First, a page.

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Combined desktop folder


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#1 Uzag

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Posted 03 August 2011 - 09:30 AM

When I install Windows XP, I like to move the desktop folder off the main drive so I can retrieve the desktop files in case Windows ever gets damaged.
However, I messed up this time and managed to overwrite the "user desktop"-folder with the "all users desktop"-folder. Due to this, whenever I place something on the desktop, two identical copies will appear. Not only is it confusing, but the files also seem to interfere with the other. How can this be fixed?

Edited by Uzag, 03 August 2011 - 09:31 AM.


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#2 Allan

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Posted 03 August 2011 - 01:28 PM

I really don't know what you're talking about. First, why would you MOVE the desktop folder since all it contains is shortcuts? Second, I honestly don't know what you did.

#3 Artrooks

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Posted 03 August 2011 - 02:08 PM

Like Allen said, the Desktop folders only contain shortcuts to programs, especially after a clean XP install. I do however, know individuals who like to keep additional folders and files in that "user" desktop folder.

Any shortcut (or folder) in "All Users" desktop folder will show up on "users" desktop but not the other way around.

I would delete any item in "All Users" Desktop folder that you don't want to show on other users desktops (possibly delete everything in that folder), then manually add or delete shortcuts and folders into the "user" desktop folder until it contains everything you need.

As always, backup the original Desktop folders to a USB drive or CD before you make any permanent changes.

Regards,
Brooks



 


#4 Uzag

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Posted 04 August 2011 - 03:27 AM

Thanks for the replies!

I went ahead and re-formatted the HD again to solve this issue. I presume there’s an easier way around but I was in a bit of a hurry.
I’ll try to re-describe the error anyhow, in case someone feel like digging into it! The error was caused by me being foolish so I image that I won’t ever end up in the same situation again; I got myself a trial-and-error learning, least to say...



I wanted to move my desktop folder from C:\ to D:\. So I grabbed the folder from this direction;
C:\Documents and Settings\All Users\Desktop
and moved it to;
D:\Desktop

I realized I had taken the wrong desktop folder and repeated the process with this one;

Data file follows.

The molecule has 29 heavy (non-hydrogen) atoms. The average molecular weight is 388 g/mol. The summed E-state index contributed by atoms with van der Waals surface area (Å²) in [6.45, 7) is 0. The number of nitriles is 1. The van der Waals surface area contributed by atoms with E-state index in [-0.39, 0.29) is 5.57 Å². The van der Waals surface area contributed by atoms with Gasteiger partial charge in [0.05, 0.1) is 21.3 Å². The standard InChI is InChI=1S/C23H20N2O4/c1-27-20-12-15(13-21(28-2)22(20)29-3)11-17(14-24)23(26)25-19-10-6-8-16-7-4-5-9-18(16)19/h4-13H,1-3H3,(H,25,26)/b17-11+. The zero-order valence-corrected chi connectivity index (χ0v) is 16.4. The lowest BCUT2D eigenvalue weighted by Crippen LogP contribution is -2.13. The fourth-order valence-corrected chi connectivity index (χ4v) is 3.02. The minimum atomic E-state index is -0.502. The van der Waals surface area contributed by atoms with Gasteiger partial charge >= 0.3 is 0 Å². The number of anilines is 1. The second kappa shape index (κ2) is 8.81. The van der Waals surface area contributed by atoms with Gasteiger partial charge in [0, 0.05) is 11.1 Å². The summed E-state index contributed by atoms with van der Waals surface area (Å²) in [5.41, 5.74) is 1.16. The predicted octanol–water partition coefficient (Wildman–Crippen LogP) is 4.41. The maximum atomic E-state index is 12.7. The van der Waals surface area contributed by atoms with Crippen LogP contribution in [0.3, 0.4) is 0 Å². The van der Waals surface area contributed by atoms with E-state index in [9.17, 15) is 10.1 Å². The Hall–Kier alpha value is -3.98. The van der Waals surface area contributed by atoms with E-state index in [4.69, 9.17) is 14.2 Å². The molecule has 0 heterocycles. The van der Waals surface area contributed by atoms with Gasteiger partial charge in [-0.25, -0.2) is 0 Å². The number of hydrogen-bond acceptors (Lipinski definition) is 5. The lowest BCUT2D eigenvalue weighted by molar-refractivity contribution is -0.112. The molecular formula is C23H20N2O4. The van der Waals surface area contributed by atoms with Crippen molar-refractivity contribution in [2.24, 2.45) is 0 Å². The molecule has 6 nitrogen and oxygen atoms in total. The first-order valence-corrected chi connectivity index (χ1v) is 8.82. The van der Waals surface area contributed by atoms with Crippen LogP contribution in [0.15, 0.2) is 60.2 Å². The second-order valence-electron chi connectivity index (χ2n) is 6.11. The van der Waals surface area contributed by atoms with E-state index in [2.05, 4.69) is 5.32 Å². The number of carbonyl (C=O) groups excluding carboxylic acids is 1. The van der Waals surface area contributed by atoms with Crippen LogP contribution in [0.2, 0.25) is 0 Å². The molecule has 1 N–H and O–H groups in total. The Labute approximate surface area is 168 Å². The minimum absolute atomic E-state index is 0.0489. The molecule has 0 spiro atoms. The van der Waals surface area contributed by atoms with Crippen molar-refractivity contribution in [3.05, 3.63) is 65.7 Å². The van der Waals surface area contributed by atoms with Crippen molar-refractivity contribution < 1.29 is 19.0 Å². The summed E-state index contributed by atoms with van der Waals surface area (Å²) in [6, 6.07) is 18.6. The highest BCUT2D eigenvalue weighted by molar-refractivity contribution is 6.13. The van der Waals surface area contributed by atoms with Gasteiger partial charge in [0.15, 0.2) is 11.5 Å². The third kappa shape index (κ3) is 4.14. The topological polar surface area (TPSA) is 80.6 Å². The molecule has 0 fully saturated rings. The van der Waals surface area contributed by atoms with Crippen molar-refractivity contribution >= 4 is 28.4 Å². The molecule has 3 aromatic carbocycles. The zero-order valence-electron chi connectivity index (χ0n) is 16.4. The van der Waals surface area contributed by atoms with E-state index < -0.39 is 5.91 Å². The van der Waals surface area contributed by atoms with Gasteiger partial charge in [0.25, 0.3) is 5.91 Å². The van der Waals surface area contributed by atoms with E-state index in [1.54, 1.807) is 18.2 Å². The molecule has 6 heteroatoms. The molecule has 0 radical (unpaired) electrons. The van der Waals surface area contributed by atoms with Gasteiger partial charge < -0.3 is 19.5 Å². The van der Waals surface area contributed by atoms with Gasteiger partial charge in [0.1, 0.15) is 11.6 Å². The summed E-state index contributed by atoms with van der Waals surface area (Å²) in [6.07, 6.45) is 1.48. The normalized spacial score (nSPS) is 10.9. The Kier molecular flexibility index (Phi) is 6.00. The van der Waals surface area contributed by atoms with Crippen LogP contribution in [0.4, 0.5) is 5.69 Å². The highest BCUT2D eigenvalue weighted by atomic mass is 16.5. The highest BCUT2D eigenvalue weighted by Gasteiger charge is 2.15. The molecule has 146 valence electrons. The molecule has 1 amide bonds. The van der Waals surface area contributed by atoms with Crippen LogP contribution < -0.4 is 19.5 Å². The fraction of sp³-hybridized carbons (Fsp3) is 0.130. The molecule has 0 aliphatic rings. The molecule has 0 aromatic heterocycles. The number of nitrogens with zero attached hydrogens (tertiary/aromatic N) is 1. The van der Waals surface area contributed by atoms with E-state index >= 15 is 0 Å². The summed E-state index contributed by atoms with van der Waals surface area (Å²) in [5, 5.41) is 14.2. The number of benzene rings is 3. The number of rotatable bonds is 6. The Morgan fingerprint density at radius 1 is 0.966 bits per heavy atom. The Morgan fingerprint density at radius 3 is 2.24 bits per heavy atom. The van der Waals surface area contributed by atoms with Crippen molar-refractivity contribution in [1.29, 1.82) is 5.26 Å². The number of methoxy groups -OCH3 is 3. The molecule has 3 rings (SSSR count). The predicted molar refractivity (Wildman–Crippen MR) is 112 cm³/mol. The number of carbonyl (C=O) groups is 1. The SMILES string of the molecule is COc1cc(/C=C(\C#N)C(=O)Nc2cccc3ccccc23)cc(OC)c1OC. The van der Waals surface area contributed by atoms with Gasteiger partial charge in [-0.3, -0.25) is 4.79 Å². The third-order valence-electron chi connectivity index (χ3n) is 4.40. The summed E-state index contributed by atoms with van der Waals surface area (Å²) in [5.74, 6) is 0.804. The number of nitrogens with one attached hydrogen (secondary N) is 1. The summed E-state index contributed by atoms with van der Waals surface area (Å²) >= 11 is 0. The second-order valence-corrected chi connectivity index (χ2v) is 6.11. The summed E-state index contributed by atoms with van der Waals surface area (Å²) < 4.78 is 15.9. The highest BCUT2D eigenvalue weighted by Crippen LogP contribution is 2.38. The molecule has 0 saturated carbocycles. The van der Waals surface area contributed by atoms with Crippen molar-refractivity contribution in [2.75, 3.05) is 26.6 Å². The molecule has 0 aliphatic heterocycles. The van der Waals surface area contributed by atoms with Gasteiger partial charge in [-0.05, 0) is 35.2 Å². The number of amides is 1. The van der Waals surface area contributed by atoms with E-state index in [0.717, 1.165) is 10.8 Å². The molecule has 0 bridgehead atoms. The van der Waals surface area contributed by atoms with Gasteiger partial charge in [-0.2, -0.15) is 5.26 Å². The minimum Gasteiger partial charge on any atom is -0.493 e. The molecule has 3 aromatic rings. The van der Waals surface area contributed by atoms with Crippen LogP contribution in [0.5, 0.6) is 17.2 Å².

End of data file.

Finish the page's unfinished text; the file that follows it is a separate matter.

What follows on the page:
C:\Documents and Settings\User\Desktop
to;
D:\Desktop

This is where I messed up. Both are named ‘Desktop’ and I accidentally made the later one overwrite the other. I figured it was no big deal but nope... rather then overwriting, they fused. This way I ended up with a “D:\Desktop” which resembled both the ‘User’ and the ‘All Users’ desktop at the same time.
Whenever I dropped a file on the desktop, I figure that the computer took it as I had put one file on the ‘User’ desk and another on the ‘All Users’ desk. But in reality, there was just one file.
This caused Windows to display two identical files on the desktop, although just one of them was functional. And if either of them was moved off the desk, the ‘ghost copy’ would go away with it. Thus, it was either two or none.

I got the impression that the desktop folders work as some sort of directions and by overwriting, I made them link to the same location. What would have been handy is if there been a way to redirect them by manual coding and make them ‘break them apart’. But then, I may be completely wrong on this.



(The way I use the desktop makes it very handy to have on the same participation as my file storage. I work a lot with media and this makes me manage loads of small but important files. Over time I’ve settled with using the desktop a lot, moving files on and off the desk to keep everything well-sorted.
In the end, what bugs me is that Windows starts a copying process when I move something between the two participations. By keeping the desktop folder on the same as the file storage, I can drag-and-drop without potentially copying or wasting time on right-click-drag-and-drop. It’s just some seconds, but with my file sorting it sums up to a lot.
It’s a tiny issue but it’s also very easy to move the Desktop folder so I see no reason for me to not do it. It’s just that I messed it up this one time... heh...).

#5 Eyesee

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Posted 04 August 2011 - 12:10 PM

Personally, I wouldnt move the Windows desktop folder to another location as it is a pretty important part of Windows. The pointers to programs in the registry will then be wrong as Windows will still be looking in the default location.

You can, however, back up the desktop folder and then restore it if need be.
I do that for people frequently.
In the beginning there was the command line.




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